Tuesday, September 23, 2008

Tragic Realism

Mrs. Noyes, Mottyl and Lucifer embody stark, imperfect reality. There are numerous scenes depicted in the book that follow Mrs. Noyes around, and allow the reader to understand completely where she's coming from. A particular scene which sent me into uncontrollable tears was when Mrs. Noyes discovers Lotte. (Emma's visibily deformed little sister). Mrs. Noyes desperately tries to save her, telling her everything will be fine, that the dead man in the boat is just sleeping, and that she's leading Lotte to safety. Upon bringing Lotte onto the Ark, only to have Lotte slaughtered as an ape, sends Mrs. Noyes back to her music and her gin. Her seeming mania conveys a humanity that has been beaten out of Noah, Hannah and Japeth. She sings to her little corpse, wraps her in bandages and buries her, remembering all the while that she and Noah had conceived an autistic child. That Emma was chosen so that if Japeth should pass on the deformity, Emma could be blamed and not Noah. Not her. I cried and cried and cried as I read this. It's really unfair that Mr. Findely should capture human sadness, helplessness, self-righteousness, love, and hatred so accutely...so seemigly real. Later on their is a similar tragic moment for Noah. Yaweh is dead. He is abandoned; he is despaired. He reverts to a Stalin-like paranoid madness, eventually being able to rationalize the destruction of such a delicate creature as the Unicorn. This realism, too, is unfair. This book probes so deep-so terribly true and authentic that it changes the reader. It is among the greatest pieces of literature I have ever read.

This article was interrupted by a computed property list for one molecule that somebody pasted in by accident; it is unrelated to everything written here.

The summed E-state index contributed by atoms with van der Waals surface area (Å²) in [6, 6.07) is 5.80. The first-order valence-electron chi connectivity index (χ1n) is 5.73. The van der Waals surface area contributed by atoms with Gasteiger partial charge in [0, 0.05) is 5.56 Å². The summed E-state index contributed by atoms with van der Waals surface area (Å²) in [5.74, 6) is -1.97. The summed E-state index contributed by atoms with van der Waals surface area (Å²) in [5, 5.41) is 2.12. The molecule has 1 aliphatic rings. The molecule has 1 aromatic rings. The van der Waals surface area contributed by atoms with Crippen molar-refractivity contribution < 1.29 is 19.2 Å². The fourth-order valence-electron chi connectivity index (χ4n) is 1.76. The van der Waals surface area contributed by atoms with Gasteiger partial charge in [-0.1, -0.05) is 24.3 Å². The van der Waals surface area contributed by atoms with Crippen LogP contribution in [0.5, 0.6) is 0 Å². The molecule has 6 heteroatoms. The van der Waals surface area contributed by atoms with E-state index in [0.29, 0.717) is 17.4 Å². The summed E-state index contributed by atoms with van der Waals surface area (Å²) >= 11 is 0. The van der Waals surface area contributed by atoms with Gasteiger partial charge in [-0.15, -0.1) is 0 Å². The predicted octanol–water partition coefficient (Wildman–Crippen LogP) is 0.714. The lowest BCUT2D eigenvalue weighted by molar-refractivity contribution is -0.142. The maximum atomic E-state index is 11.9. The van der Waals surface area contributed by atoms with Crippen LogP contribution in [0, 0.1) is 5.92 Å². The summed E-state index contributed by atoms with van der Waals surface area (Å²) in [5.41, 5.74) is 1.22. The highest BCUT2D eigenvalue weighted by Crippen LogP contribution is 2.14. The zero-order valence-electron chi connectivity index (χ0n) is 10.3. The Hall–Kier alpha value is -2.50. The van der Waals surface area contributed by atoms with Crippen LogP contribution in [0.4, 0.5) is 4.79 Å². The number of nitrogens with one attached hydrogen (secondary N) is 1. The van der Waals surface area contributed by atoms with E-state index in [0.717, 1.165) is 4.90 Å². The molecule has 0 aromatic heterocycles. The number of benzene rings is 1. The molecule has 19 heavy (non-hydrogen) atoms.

2 comments:

Kickin'Chicken said...

Tallan dear, did you know that "noyer" means to drown in French? Hmmm...for a novel taking place during a flood, this is probably NOT a coincidence - especially given that Findley sprinkled French throughout "the Wars" as well.

Kickin'Chicken said...

noyer in reference to Mrs. Noyes (in case I wasn't clear enough) being totally overcome by her own human condition. She drowns in her world because she cares for it, and watching it be overcome drags her down with it.